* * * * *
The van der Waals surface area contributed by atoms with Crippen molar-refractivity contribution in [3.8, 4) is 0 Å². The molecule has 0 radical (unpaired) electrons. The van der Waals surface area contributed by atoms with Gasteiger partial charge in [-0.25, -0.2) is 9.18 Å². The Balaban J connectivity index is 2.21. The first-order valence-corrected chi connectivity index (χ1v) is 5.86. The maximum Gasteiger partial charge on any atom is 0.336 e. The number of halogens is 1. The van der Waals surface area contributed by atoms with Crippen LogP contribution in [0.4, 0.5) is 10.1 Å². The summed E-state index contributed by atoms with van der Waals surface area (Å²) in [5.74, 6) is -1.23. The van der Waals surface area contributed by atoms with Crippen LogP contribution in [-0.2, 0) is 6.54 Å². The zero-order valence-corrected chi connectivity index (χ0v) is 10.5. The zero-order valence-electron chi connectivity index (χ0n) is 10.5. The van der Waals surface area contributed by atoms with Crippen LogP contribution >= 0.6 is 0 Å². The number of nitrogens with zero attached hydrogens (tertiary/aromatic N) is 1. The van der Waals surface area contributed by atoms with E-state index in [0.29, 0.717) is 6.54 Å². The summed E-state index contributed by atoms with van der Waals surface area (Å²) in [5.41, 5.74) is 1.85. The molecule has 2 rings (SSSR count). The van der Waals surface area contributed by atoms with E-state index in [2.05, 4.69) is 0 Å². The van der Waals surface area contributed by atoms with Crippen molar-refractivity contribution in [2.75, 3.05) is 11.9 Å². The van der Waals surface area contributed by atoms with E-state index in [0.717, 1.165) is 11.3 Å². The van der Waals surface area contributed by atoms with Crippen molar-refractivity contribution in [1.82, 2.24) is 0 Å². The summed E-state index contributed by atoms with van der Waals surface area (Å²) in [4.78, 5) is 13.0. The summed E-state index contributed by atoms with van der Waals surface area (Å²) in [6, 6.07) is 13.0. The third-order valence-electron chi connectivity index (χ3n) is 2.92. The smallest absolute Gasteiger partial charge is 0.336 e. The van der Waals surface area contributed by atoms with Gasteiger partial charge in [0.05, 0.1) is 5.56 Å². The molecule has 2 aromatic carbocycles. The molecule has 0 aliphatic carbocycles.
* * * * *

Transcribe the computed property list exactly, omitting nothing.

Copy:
The van der Waals surface area contributed by atoms with Crippen molar-refractivity contribution in [3.8, 4) is 0 Å². The molecule has 0 radical (unpaired) electrons. The van der Waals surface area contributed by atoms with Gasteiger partial charge in [-0.25, -0.2) is 9.18 Å². The Balaban J connectivity index is 2.21. The first-order valence-corrected chi connectivity index (χ1v) is 5.86. The maximum Gasteiger partial charge on any atom is 0.336 e. The number of halogens is 1. The van der Waals surface area contributed by atoms with Crippen LogP contribution in [0.4, 0.5) is 10.1 Å². The summed E-state index contributed by atoms with van der Waals surface area (Å²) in [5.74, 6) is -1.23. The van der Waals surface area contributed by atoms with Crippen LogP contribution in [-0.2, 0) is 6.54 Å². The zero-order valence-corrected chi connectivity index (χ0v) is 10.5. The zero-order valence-electron chi connectivity index (χ0n) is 10.5. The van der Waals surface area contributed by atoms with Crippen LogP contribution >= 0.6 is 0 Å². The number of nitrogens with zero attached hydrogens (tertiary/aromatic N) is 1. The van der Waals surface area contributed by atoms with E-state index in [0.29, 0.717) is 6.54 Å². The summed E-state index contributed by atoms with van der Waals surface area (Å²) in [5.41, 5.74) is 1.85. The molecule has 2 rings (SSSR count). The van der Waals surface area contributed by atoms with E-state index in [2.05, 4.69) is 0 Å². The van der Waals surface area contributed by atoms with Crippen molar-refractivity contribution in [2.75, 3.05) is 11.9 Å². The van der Waals surface area contributed by atoms with E-state index in [0.717, 1.165) is 11.3 Å². The van der Waals surface area contributed by atoms with Crippen molar-refractivity contribution in [1.82, 2.24) is 0 Å². The summed E-state index contributed by atoms with van der Waals surface area (Å²) in [4.78, 5) is 13.0. The summed E-state index contributed by atoms with van der Waals surface area (Å²) in [6, 6.07) is 13.0. The third-order valence-electron chi connectivity index (χ3n) is 2.92. The smallest absolute Gasteiger partial charge is 0.336 e. The van der Waals surface area contributed by atoms with Gasteiger partial charge in [0.05, 0.1) is 5.56 Å². The molecule has 2 aromatic carbocycles. The molecule has 0 aliphatic carbocycles.